Mordred - The Dark Parade (Cover Artwork)


The Dark Parade (2021)

M-Theory Audio

You don’t often see the words “first record in 27 years” do you? First in 5, 10, maybe even a tad more in rare cases, but 27? In all likelihood, some people reading this wouldn’t have even been born the last time Mordred released a record. The point being, things have changed a lot since 1994. It was the year of O.J. Simpson, Pulp Fiction and Nelson Mandela being elected President of South Africa. It was 2 years before the summer of Britpop and still a decade until Facebook was launched, for context. My god, I feel old just thinking about it.

It might seem cruel to do so, but that’s where I’m going to start with this record. Can a band who have been around for over 40 years, inactive in terms of recorded output for well over half of that time, with a history that spans 14 different members produce a record that is relevant in 2021? The answer is that yes, of course that is possible, but have Mordred managed it? The answer to that is a little more complicated. Mordred’s musical fusion approach always made them a bit of a curiosity. Emerging from the bay area thrash scene but not necessarily fitting in with many of their contemporaries sonically, they continued to experiment and as a result, you’ll probably hear Faith No More referenced as a comparison more than anyone else. I totally understand why, but style and quality are by no means the same thing.

But let’s focus on the positives for a second. Mordred are known for being musically diverse and that is still very true in The Dark Parade. Throughout the record you have thrash, groove, rock ‘n’ roll, woodwind, brass, baffling cinematic backdrops (horses, dogs howling, fire engines, trains, machine guns…) and more; alongside their semi-trademark keys and scratching. There are also spoken word passages, rudimentary synthesised speech…I could go on. As I say, it’s fascinating, but the flamboyant canvas does rather detract from the songs sometimes. If you think of how busy and overblown Chinese Democracy felt, well this has echoes of that at points. Sometimes for better, often for worse. Another positive though is the production itself. Ignoring some of the wilder bells and whistles, the instrumentation sounds great. Big, lush and rich. Chunky riffs and mellifluous shreddy solos abound. Actually, both guitarists (James Sanguinetti and Danny White) do sterling work throughout. Vocalist Scott Holderby also does a solid job of matching his style to the musical backdrop. This is arguably a back-handed compliment because his occasionally Jello-esque delivery can sometimes come across as a bit ‘wacky’ and although it fits, it can push the songs dangerously towards goofy. Which is a shame because he’s got a fine set of pipes and impressive range when deployed to the best effect.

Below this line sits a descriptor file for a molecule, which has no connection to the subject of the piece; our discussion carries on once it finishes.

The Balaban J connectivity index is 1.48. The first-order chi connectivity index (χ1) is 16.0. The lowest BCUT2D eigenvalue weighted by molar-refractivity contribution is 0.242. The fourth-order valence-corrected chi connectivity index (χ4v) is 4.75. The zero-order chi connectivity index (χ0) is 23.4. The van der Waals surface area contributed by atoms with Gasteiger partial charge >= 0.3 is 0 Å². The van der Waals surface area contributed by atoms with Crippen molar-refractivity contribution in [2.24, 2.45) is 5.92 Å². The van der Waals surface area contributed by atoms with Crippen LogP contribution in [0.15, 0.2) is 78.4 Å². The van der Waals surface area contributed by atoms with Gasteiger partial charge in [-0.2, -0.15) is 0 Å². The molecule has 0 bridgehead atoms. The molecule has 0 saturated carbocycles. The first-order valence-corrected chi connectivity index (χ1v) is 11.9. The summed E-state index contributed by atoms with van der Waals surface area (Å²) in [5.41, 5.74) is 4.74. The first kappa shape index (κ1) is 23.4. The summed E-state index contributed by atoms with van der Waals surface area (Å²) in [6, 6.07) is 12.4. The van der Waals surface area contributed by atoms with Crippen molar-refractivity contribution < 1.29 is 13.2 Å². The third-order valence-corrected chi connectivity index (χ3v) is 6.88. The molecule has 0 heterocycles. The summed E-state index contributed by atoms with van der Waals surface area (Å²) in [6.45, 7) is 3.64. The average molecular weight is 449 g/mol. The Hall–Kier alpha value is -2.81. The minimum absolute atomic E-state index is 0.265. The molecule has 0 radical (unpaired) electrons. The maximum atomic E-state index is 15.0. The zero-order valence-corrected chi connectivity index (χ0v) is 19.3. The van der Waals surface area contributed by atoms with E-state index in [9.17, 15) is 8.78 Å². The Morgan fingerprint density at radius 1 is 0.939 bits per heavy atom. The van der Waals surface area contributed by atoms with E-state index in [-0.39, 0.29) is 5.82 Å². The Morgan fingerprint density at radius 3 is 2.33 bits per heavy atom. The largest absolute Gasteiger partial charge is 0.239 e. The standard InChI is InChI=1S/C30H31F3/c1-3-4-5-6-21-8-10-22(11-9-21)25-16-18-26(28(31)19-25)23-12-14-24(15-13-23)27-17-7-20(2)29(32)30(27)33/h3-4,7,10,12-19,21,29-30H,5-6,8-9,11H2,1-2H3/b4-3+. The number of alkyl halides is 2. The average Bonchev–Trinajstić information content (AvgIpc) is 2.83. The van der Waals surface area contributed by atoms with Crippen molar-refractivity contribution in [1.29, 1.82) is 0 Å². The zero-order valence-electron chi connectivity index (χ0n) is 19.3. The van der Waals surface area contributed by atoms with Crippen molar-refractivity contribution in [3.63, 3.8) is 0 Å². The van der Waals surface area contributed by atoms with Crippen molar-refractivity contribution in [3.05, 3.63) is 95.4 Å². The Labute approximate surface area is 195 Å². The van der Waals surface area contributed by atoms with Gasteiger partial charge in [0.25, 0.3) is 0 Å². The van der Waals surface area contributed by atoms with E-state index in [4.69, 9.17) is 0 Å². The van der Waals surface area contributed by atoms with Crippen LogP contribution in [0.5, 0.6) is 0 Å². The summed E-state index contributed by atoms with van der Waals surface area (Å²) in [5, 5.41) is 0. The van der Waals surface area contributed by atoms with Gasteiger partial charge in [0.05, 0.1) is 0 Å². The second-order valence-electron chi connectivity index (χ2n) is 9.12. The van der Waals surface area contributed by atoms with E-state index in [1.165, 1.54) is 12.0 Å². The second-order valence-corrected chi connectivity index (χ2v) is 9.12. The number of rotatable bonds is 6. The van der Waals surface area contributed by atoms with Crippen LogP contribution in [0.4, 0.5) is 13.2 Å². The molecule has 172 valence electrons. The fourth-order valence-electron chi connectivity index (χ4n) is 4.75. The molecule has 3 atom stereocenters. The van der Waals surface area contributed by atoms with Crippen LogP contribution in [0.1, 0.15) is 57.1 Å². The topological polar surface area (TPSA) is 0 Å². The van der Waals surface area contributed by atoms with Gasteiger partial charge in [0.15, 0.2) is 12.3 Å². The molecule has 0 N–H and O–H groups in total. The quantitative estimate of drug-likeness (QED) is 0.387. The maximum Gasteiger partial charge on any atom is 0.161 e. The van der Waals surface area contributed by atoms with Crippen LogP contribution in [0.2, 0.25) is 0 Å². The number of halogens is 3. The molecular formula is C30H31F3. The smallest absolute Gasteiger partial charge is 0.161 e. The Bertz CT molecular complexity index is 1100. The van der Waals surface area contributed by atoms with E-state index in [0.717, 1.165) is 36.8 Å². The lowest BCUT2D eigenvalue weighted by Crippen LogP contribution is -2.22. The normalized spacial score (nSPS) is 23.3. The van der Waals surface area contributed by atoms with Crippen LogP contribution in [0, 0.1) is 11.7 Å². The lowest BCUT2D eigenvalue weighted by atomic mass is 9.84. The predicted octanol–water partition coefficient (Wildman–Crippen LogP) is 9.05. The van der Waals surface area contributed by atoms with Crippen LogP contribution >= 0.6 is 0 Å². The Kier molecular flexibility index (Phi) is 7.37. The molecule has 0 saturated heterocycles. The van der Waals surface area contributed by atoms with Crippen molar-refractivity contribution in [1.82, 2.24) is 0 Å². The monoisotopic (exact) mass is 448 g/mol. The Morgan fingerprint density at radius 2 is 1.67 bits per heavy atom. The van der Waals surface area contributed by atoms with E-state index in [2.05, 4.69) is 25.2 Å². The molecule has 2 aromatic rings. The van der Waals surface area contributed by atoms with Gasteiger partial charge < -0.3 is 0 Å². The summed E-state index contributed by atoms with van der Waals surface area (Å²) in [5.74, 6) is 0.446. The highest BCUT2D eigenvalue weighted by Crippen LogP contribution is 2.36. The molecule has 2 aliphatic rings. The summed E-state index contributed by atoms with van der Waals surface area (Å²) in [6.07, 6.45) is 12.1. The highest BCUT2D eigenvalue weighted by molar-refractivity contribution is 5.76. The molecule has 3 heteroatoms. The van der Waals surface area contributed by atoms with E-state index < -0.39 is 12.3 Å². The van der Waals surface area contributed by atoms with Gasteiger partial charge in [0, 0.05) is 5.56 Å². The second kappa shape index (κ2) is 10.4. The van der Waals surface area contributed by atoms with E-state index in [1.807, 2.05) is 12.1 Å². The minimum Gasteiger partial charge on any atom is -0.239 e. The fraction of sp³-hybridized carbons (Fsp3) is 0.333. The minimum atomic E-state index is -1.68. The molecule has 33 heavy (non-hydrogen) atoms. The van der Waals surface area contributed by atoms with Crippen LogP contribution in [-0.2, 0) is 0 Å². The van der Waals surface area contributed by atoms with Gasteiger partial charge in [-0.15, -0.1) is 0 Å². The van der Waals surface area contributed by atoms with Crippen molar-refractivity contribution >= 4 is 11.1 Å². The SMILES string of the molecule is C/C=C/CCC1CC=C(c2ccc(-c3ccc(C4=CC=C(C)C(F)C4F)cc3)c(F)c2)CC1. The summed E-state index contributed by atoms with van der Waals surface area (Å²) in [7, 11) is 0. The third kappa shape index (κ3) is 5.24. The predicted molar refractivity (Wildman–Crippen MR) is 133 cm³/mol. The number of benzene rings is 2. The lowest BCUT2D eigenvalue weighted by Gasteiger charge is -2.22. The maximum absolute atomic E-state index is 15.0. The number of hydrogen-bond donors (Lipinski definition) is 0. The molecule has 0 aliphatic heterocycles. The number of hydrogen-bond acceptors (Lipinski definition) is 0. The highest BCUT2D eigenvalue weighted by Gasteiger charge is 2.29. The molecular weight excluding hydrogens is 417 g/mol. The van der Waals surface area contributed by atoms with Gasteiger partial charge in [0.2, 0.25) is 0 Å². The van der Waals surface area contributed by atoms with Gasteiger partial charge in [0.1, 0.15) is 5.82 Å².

I think there’s a matter of taste that will come into people’s individual enjoyment (or otherwise) of this record. What it does, it does occasionally brilliantly, but it does still feel very much rooted in the 90’s, stylistically. You could totally imagine it being on a THPS soundtrack, basically. And that’s going to resonate with some people more than others. Oddly, I adore the THPS games, but I don’t know that making music like this in 2021 quite works as well as I wish it did. Some of the samples, scratching and so on do feel a bit dated as well. But if you like the idea of clean vocals over rock ‘n’ roll-infused thrash with an absolute cornucopia of baffling twists and turns (the instrumentation on the title track alone is a pretty good example) then there’s every chance you’ll enjoy this. And even if you don’t like the sound of that too much, I’d still suggest listening to this just to get a feel for what this band have been cooking up for the best part of 30 years. You won’t be bored, I can promise you that much.